9. bazuin

    DACs

    "The same is true of the originally ineffective Gray & Davison organ at Leeds Town Hall, which was wonderfully transformed by a combination of good re-casting and some superb voicing and re-voicing from Dennis Thurlow." About this I'm rather astonished although I've never heard the organ live. I had always suspected that this was a tragic example of an organ going out of fashion rather than ineffectiveness. I can't believe it was made more effective by adding lots of Stinkens squeeks (which is what happened when it was rebuilt in the 1970s, according to the little history of it by Kenn
  10. bazuin

    DACs

    "With regard to Truro, perhaps you have never visited the organ chamber there, Bazuin? The access stairs and passage through the triforium are cramped and tiring, even for a younger person." Perhaps, but wasn't Guillaume Ormond organist there until he was very old? (I met someone recently, purely by chance as he has nothing to with organs, whose parents had taken Ormond in as a lodger - incredible!) In France and Belgium you come accross these things all the time (enter West End organ gallery in the North transept, up the spiral stairs, out along the roof, down some more stairs...) "Th
  11. bazuin

    DACs

    "if an organist who has known a particular instrument well for several - or many - years, should be able to effect some alterations, tonally or otherwise - not simply do as they wish. " What is the difference? Where do you draw the line? "To attempt to maintain that (virtually) all organs should be kept in their present state (i.e. that in which they are found now in 2010) with no alteration and only very restrained restoration work could end up being counter-productive." The only organs to which protection would apply, in my utopian world, would be the ones which would qualify for
  12. bazuin

    DACs

    "Southampton Guildhall? BBC organ, Maida Vale? There must be others, surely?" St Nicholas West, Aberdeen. Bazuin
  13. bazuin

    DACs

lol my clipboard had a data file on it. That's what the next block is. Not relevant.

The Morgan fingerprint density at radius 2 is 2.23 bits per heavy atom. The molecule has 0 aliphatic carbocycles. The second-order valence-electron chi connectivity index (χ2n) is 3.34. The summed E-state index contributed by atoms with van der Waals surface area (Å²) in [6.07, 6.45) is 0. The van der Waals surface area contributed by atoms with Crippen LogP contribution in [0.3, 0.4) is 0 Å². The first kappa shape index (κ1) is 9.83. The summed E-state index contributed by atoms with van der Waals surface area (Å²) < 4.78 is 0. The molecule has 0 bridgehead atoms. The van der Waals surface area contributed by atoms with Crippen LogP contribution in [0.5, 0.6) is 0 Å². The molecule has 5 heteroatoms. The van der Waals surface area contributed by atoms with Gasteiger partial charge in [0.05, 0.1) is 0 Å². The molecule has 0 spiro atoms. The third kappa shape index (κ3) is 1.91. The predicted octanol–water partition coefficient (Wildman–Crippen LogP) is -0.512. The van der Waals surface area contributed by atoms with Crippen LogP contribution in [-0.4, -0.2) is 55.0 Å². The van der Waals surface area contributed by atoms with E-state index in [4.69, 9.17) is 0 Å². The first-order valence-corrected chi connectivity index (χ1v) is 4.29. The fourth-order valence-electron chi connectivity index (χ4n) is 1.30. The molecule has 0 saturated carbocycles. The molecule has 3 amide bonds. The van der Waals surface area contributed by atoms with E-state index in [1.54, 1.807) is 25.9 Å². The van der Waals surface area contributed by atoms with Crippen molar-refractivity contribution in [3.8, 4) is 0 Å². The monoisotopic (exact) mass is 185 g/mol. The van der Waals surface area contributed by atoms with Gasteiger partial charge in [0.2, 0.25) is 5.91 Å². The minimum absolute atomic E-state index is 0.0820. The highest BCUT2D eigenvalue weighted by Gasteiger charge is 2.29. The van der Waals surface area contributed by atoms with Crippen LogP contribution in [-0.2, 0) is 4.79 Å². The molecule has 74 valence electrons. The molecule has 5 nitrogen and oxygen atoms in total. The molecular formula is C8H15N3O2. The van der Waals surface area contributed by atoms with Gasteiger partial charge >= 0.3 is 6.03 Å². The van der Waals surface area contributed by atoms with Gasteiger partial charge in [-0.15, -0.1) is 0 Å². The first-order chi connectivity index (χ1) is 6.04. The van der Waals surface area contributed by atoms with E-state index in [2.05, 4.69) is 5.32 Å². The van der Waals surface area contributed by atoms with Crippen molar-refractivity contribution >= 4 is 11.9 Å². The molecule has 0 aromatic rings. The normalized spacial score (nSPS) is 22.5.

"I am unsure whether your first comment (in parentheses) is to be taken as a compliment - or not..." It was! I'll get over the fact that you wouldn't vote for the Dutch Pedal Reed party...somehow With all the hypthetical questions we ask here, we forget that the rebuilding culture in the UK is not unique to the UK. Even in the Netherlands many organs were rebuilt in the 19th century and beyond. Now, the 19th century material in the old organs tends to be preserved as historic too. Even the pneumatic 1940s Echowerk by Mr Bik (!) was preserved on the Batz organ in the Lutheran Church
  14. bazuin

    DACs

    "As I am sure you are aware, organists are often rather an emotive group, who will fiercely guard and defend their particular favourite style of instrument. I suppose that the committe could be made up of organ builders or non-players - but this would simply create yet another raft of problems. Organ builders can be 'influenced' as can organists. Arguably, everyone could have something to lose - or to gain. A committe of non-playing or building government officials (who would simply rely on advice from consultants) is a non-starter - for obvious reasons." I agree (shock, horror) with a lot
  15. bazuin

    DACs

    I make no comment on the effectiveness or otherwise of English Heritage and doubtless everyone will have a different take on this anyway. Likewise the goverment agencies in Europe responsible for organs - it doesn't always (in some countries seldom) work as it should. But, in general, those countries have more historic material preserved than the UK as a direct consequence of organs being treated as monuments. It's a question of principle - should organs be classified as part of a country's 'Cultural Inheritance' (to use the Dutch phrase) or not? I believe they should. "As to your quote a